He was afraid it was a tumor, and so his time in the waiting room was spent worrying little strips of paper into even smaller strips of paper. He did the same to his patient gown.
The doctor thumped his chest and felt his head and his testicles, and finally sent him through an ultrasound machine as if he were pregnant. Pregnancy would have been no less shocking than what the doctor found.
They were quiet at the other end of the bed, and, unless he craned his head to the far right, he could not see even a sliver of the screen. Of course he feared the worst. Finally the doctor turned to him with bemused eyes.
“You have a story.”
His mouth gaped open. “What?”
But the doctor was already wheeling the machine about-face so he could see. There, snug between his stomach and pancreas, was the lump of wonder. Relief filled him, as did pride. He tried to seem humble.
“Really?” he said, “a story? To someone like me? This is incredible!”
The nurse gave light applause. The doctor waved her down, but he was smiling as well.
“Now there will be more tests,” he said, “and a government inspector to validate it, but in my professional opinion it is a story.”
He thanked the doctor, shook hands with the nurse, and handed over his health card to be punched.
It was hard to go back to routine afterwards. He lived a mild, nondescript life with a mild, nondescript job as a filing clerk in one of the larger archival libraries. All day he worked as if in a dream, stopping at times to glance around him. Everyone behaved as if nothing had changed and, for them, it hadn’t. He now carried with him a secret, a fantastic secret that buoyed him up beyond his body, into possible futures.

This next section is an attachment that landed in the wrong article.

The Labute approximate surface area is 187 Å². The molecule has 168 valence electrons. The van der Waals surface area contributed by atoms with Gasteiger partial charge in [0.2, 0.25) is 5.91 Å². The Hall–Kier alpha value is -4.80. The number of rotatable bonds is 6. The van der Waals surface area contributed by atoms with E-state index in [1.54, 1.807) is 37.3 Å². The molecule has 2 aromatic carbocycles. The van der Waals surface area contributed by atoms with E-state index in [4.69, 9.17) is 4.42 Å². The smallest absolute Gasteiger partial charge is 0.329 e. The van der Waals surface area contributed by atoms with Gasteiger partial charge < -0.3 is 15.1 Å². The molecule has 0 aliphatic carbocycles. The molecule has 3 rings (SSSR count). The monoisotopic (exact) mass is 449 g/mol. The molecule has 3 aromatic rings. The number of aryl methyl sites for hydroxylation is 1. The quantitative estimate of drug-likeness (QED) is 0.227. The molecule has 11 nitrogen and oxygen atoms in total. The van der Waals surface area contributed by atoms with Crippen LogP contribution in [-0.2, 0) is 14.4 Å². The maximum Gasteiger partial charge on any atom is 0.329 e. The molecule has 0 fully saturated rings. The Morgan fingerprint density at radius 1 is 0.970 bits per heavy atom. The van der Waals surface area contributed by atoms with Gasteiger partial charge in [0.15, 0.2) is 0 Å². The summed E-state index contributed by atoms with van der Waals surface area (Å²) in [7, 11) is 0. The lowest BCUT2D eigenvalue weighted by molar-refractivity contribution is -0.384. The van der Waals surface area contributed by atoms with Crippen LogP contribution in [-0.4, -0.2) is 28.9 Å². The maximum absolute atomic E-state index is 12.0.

He planned his responses for the congratulations, the slaps on the back tinged with envy. He would stay humble; he was, after all, a humble man.
He rearranged his assigned sleeping cubicle several times, wondering what was expected of a story host’s home. He bought food differently, sometimes going out of his way to visit exotic stores. When the black-framed envelope arrived in his mail, his surprise had long dissapated into happy expectation. He hummed on the elevator ride to the doctor’s office. There, he shook hands with the government inspector, a grim fellow whose teeth showed through his lips in bas-relief. He undressed hastily and did not bother to fasten his gown; the nurse did before placing the machine’s head against his belly.
He waited, this time in happy silence. The inspector and the doctor studied his screen, heads together. He smiled and restrained himself from swinging his feet like a little boy.
Suddenly, the inspector shook his head. Dread lanced through his happy mood, though he recovered nicely. He wondered if it was only a small story. He wouldn’t mind, he was a humble man. But then a rapid, muttering conversation took place, and the doctor started shaking his head too.
“Is…is everything all right?” he croaked. He was ignored.
The inspector shoved the screen aside as if swatting at a fly.
“I’m sorry,” the doctor said, “I’ll summon security.”
“Wait,” he cried, “what is it? What’s going on?”
The doctor looked at him, all traces of good humor gone. “This cannot be your story.”
He felt all the color drain from the world. “…what?”
“This story belongs to a woman,” the inspector asserted, “you cannot have come by it fairly.”
A panicked smile crawled across his face. “Wait, please, there must be some mistake—”
The doctor pressed a button, and the doors opened. Two heavy-set nurses flanked the aperture.
“Wait,” he entreated them, “wait, wait!”
They did not, because an untold story was a small miracle. But a stolen story? A crime unforgivable.